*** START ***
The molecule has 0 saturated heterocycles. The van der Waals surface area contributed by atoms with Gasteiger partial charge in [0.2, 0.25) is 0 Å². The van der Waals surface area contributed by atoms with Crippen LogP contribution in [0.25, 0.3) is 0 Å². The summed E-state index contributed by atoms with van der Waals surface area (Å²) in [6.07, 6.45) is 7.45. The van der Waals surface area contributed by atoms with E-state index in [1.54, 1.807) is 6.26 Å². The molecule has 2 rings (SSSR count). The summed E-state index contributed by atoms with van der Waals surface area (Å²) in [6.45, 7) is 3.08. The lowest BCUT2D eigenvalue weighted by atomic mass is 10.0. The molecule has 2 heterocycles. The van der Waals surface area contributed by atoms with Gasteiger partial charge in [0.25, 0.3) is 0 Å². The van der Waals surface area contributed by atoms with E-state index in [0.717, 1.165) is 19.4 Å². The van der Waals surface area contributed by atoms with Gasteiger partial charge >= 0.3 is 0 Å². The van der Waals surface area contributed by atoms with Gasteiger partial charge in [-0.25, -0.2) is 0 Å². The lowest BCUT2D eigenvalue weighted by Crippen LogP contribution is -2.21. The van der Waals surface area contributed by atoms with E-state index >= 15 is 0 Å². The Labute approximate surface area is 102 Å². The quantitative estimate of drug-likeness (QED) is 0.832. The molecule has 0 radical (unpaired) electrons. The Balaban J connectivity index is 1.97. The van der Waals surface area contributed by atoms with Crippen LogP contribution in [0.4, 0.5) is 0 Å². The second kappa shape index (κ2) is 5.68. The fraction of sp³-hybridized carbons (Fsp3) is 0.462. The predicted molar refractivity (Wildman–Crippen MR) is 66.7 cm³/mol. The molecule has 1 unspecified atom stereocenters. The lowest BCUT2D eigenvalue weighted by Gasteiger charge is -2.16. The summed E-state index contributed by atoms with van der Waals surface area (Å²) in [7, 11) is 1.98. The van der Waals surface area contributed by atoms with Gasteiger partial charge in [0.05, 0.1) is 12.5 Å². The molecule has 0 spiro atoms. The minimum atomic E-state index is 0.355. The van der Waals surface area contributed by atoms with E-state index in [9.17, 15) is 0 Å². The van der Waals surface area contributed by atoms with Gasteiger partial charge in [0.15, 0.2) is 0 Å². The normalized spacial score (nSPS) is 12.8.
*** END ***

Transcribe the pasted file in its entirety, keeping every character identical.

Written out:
The molecule has 0 saturated heterocycles. The van der Waals surface area contributed by atoms with Gasteiger partial charge in [0.2, 0.25) is 0 Å². The van der Waals surface area contributed by atoms with Crippen LogP contribution in [0.25, 0.3) is 0 Å². The summed E-state index contributed by atoms with van der Waals surface area (Å²) in [6.07, 6.45) is 7.45. The van der Waals surface area contributed by atoms with E-state index in [1.54, 1.807) is 6.26 Å². The molecule has 2 rings (SSSR count). The summed E-state index contributed by atoms with van der Waals surface area (Å²) in [6.45, 7) is 3.08. The lowest BCUT2D eigenvalue weighted by atomic mass is 10.0. The molecule has 2 heterocycles. The van der Waals surface area contributed by atoms with Gasteiger partial charge in [0.25, 0.3) is 0 Å². The van der Waals surface area contributed by atoms with E-state index in [0.717, 1.165) is 19.4 Å². The van der Waals surface area contributed by atoms with Gasteiger partial charge >= 0.3 is 0 Å². The van der Waals surface area contributed by atoms with Gasteiger partial charge in [-0.25, -0.2) is 0 Å². The lowest BCUT2D eigenvalue weighted by Crippen LogP contribution is -2.21. The van der Waals surface area contributed by atoms with E-state index >= 15 is 0 Å². The Labute approximate surface area is 102 Å². The quantitative estimate of drug-likeness (QED) is 0.832. The molecule has 0 radical (unpaired) electrons. The Balaban J connectivity index is 1.97. The van der Waals surface area contributed by atoms with Crippen LogP contribution in [0.4, 0.5) is 0 Å². The second kappa shape index (κ2) is 5.68. The fraction of sp³-hybridized carbons (Fsp3) is 0.462. The predicted molar refractivity (Wildman–Crippen MR) is 66.7 cm³/mol. The molecule has 1 unspecified atom stereocenters. The lowest BCUT2D eigenvalue weighted by Gasteiger charge is -2.16. The summed E-state index contributed by atoms with van der Waals surface area (Å²) in [7, 11) is 1.98. The van der Waals surface area contributed by atoms with Gasteiger partial charge in [0.05, 0.1) is 12.5 Å². The molecule has 0 spiro atoms. The minimum atomic E-state index is 0.355. The van der Waals surface area contributed by atoms with E-state index in [9.17, 15) is 0 Å². The van der Waals surface area contributed by atoms with Gasteiger partial charge in [0.15, 0.2) is 0 Å². The normalized spacial score (nSPS) is 12.8.